The baby formula shortage is a major worry for bottle-feeding parents. It’s pretty insane to see “four box limit” signs on EMPTY shelves. In NYC hospitals are giving away formula to new parents as the situation has gotten that bad. So what should you do if your little one’s formula is nowhere to be found? Spoiler alert: don’t panic (we know…easier said than done, but trust us – keep reading and you’ll feel better).
“Finding food for your baby shouldn’t be this hard and it’s not your fault. Infant formula is one the most tightly-regulated food products in the U.S– that’s partly why we are in this mess,” says Dr. Natasha Burgert, Philips Avent partner pediatrician. “Above everything, find comfort in knowing that anything you find on store shelves meets FDA standards for infant nutrition and fulfills AAP infant-feeding recommendations.”
Keep reading for Dr. Burgert’s eight need-to-know facts about switching formula.
- Most infants thrive on traditional, milk-based formulas. I encourage traditional formulas with my families since they are nutritionally complete and the most cost-effective. Don’t worry about creating a slow transition from one brand to another. A hard-switch is generally well tolerated by most babies.
- Although most babies can tolerate a quick change to a new formula without much consequence, some babies may have brief gassiness or poo changes with a brand change. These symptoms may worsen the more frequently you change from one brand to another – which may be unavoidable! Talk with your doctor about gas drops, probiotics and stool softeners to help your baby during the time, if needed.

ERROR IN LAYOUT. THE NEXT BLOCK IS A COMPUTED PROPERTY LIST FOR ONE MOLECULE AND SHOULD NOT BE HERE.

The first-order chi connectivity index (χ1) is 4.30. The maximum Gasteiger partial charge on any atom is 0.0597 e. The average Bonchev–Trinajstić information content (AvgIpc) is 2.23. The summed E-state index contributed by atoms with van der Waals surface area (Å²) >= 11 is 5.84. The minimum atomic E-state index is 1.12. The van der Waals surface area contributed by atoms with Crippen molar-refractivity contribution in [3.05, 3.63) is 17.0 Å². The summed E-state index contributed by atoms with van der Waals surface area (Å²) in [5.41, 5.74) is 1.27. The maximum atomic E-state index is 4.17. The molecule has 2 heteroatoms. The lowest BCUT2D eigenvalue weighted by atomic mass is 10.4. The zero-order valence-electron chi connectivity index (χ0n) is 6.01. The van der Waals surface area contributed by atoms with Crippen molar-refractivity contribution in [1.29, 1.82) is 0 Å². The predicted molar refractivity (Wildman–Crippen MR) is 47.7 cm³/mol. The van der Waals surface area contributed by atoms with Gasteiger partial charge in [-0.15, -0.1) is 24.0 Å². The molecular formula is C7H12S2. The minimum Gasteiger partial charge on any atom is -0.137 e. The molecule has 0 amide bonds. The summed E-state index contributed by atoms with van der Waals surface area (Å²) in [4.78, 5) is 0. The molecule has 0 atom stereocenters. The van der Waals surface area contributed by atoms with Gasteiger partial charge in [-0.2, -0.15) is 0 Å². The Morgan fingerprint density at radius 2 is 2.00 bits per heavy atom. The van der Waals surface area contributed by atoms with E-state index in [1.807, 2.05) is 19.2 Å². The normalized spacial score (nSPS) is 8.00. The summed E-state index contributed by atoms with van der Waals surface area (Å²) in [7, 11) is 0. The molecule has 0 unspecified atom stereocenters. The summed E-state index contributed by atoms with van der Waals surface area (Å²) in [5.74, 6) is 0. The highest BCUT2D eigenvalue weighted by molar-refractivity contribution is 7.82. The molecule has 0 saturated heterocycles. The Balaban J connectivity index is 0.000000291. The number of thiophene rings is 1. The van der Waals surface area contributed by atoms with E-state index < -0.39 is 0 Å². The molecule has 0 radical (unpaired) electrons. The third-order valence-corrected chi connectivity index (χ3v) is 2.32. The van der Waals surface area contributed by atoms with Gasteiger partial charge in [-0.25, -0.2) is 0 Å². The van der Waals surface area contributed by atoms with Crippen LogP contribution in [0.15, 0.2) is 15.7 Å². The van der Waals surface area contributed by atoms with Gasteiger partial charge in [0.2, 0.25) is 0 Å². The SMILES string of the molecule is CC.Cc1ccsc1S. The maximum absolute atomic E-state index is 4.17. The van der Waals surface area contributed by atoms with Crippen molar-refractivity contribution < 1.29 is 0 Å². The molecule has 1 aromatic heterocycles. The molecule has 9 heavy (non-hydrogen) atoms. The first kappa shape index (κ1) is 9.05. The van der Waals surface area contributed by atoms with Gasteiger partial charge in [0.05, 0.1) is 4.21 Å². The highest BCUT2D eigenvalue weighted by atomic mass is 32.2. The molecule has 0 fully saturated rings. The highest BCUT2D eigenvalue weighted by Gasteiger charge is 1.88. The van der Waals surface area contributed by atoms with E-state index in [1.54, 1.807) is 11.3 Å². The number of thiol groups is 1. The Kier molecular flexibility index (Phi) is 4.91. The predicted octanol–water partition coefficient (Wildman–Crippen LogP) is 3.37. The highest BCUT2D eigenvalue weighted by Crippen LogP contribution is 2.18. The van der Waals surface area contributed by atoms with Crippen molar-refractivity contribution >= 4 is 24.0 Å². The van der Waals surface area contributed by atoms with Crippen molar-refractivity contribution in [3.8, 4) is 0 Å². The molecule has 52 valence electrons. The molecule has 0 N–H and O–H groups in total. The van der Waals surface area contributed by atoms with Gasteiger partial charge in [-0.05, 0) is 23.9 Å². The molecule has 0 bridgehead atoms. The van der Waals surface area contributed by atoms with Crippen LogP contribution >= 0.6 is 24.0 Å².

- Generic formulas are nutritionally equivalent to brand name, but do have some subtle differences. Look for the generic description (milk-based, hydrolyzed, etc.) on the formula labels when searching.
- All ready-to-feed formulas are fine to use. Feel free to pick them up in a pinch.
- Don’t try to stretch formula by adding extra water. Diluting formula changes the ingredient ratios and can make your baby sick.
- Organic formulas haven’t been shown to be nutritionally superior, but are preferred by many families. Moving briefly to a traditional variety may be needed until an organic option becomes available.
- Toddler formulas are NOT the same as infant formula. FDA regulations are less-strict for toddler formulas and the nutritional components are different. Use toddler formulas as an option for infants 9-months or older.
- If your infant is close to 1-year of age, transitioning to cow’s milk or an alterna-milk may be an option. Talk with your doc, first.”